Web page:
Managers can search for talent by business, by nationality, by seniority, by language capability, whatever, to see who's available. We put these systems in place circa 20 years ago, some even earlier, and we back them up with constant, ongoing, real-time discussions about who's moving where and why, what this is going to mean and how we can make sure that it's orchestrated so things go the right way. Every three or four years, we introduce new or upgraded development programs for functions or different businesses. The fact that we're always trying to do something different creates opportunities for people. And those opportunities create a dynamic flow of people in the organization.

Emond: Even though you go out of your way to recruit people who want to move a lot, what about their spouses? Do dual careers make hiring more difficult?

Rennick: That problem does exist in certain geographies and in certain markets. Where the market's large and hot and there are lots of opportunities, people don't really need to leave to have a great career as well as a great lifestyle.

But when we recruit from universities in Algeria or in the Eastern Bloc or in Russia, or even in Australia, we get extraordinarily talented young people who know they can get an international opportunity, experience, career and development that's just unmatched locally.

The fact that we're always trying to do something different creates opportunities for people. And those opportunities create a dynamic flow of people in the organization.

Obviously if you try to recruit in, say, California, then yes, there's weighting in that. But it's not impacting the way we run our business.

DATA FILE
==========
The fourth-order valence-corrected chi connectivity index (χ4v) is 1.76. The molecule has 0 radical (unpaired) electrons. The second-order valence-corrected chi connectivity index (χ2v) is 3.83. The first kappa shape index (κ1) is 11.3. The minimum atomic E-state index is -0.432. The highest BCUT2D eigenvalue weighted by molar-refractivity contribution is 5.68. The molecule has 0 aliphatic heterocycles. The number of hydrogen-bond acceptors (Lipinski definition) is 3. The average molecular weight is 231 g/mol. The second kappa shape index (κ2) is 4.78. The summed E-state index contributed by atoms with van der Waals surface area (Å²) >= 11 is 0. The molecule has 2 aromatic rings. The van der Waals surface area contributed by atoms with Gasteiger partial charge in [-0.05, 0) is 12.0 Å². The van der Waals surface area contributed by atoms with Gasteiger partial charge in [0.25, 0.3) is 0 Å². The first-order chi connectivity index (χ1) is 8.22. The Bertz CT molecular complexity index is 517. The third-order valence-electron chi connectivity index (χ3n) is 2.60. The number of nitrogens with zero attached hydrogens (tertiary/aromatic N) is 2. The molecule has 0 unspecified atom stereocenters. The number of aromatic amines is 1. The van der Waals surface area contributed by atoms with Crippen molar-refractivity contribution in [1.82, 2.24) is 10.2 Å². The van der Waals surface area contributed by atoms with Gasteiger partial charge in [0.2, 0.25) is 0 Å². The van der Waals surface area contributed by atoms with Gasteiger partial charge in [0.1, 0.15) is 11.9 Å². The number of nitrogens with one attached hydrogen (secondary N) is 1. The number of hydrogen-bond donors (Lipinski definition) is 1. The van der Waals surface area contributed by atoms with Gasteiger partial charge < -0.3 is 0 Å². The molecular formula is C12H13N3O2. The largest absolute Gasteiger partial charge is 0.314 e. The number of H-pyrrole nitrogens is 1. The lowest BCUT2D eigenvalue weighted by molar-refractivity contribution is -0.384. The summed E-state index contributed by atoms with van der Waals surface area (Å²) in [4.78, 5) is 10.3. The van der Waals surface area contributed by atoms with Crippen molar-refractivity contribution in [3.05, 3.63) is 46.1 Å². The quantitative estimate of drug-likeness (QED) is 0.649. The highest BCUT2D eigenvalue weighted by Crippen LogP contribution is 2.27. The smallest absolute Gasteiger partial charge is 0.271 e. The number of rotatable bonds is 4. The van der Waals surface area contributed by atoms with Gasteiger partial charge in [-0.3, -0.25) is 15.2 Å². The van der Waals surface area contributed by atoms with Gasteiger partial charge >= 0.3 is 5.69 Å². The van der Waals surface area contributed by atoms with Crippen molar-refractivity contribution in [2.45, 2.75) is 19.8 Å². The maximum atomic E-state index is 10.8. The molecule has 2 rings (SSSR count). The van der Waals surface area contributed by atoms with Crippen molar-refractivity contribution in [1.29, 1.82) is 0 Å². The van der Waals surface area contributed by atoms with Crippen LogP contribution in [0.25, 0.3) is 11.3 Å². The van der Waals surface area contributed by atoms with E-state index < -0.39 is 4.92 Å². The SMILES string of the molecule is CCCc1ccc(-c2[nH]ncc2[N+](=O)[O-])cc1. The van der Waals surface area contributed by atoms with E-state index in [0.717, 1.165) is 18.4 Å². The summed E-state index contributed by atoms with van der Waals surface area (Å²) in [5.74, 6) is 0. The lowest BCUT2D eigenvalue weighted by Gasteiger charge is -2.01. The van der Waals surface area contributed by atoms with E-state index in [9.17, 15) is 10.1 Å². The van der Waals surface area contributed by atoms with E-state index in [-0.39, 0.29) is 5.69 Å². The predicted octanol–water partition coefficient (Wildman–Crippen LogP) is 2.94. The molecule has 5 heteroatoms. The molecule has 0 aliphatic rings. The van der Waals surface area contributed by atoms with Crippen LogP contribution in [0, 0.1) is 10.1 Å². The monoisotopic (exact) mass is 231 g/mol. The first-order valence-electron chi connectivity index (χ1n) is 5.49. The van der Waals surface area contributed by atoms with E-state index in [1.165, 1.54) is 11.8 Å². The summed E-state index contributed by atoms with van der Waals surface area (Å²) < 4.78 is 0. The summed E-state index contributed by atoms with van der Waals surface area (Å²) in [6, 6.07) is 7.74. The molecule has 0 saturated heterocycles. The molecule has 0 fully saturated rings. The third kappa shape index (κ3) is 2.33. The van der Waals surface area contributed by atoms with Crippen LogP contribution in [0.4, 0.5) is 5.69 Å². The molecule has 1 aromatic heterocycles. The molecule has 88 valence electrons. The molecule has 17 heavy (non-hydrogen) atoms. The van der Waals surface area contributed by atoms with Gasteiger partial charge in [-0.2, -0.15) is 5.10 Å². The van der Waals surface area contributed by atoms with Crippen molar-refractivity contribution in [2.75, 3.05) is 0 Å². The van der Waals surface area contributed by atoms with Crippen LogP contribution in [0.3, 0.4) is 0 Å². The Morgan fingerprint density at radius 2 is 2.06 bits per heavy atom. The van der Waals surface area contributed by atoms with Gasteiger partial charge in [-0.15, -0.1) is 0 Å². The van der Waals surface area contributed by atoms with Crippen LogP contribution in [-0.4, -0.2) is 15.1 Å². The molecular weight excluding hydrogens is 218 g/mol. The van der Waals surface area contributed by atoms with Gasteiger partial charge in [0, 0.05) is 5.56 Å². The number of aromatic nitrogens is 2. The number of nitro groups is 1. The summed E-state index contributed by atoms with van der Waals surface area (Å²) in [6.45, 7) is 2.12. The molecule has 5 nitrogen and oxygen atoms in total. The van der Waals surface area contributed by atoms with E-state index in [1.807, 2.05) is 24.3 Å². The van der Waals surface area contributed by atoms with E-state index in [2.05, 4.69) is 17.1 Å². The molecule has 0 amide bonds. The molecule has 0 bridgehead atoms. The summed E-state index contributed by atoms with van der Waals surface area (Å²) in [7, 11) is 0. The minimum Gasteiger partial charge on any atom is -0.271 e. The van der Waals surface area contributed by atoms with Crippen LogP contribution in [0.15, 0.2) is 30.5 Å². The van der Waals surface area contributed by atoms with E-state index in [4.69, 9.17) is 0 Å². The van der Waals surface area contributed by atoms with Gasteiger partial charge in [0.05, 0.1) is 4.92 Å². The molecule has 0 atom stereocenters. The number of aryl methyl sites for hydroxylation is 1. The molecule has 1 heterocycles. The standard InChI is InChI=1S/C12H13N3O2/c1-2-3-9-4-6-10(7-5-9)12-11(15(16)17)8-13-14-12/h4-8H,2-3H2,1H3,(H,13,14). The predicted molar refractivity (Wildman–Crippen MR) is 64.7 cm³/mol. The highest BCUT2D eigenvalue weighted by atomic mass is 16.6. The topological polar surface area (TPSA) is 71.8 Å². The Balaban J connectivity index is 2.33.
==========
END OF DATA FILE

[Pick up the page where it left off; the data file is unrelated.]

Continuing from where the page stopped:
Emond: Do you go out of your way to recruit from markets where people are much more likely to want to be mobile?

Rennick: No. Not at all. Philosophically, we recruit geographically according to the balance of our business. So if 30% of our business is in one part of the world, we try to recruit roughly 30% of our people from that part of the world to the level it is possible. That's how we maintain a truly balanced geographic diversity. That's been a philosophy we've had for a long time and it helps at all levels.

That said, we do have a lot of dual careers, where both spouses work at Schlumberger. We've become systematically better at creating pathways for couples to have a career in the company where both can progress. It takes work and planning within the HR function. But we've gotten a lot better at it over time.

Emond: Schlumberger is known for taking risks on people early in their careers. What's the reason for that?

Rennick: We're very genuine about being a meritocracy. If you deliver and perform better than someone 20 years older than you, you move up quicker. Our ability to move very, very fast and deliver extraordinary experiences very, very quickly is important.

When I was less than 18 months into the company, I was delivering technology on the critical path of an offshore rig operation with a running cost of about $1.5 million a day. Taking that kind of risk with young people, and really testing people who have potential, that's an important part of our culture. But we actually have a very strong informal coaching culture too, and that helps. The relationships that you have with people are important -- you don't forget who helped you develop along the way or, indeed, who you've helped develop. I can walk into an office almost anywhere in the world, in any of the countries we work in, and I can almost guarantee that I've worked with some of the people there.

The relationships that you have with people are important -- you don't forget who helped you develop along the way or, indeed, who you've helped develop.

A lot of people remark that it doesn't matter if a Schlumberger person is from Poland or Nigeria, they are culturally quite similar. Globalization makes that happen. Employees who succeed within the company absorb that culture very early on. Those of us who have been developed within the company take it for granted. It's normal to us.

Jennifer Robison contributed to this article, which was based on an interview conducted by Larry Emond.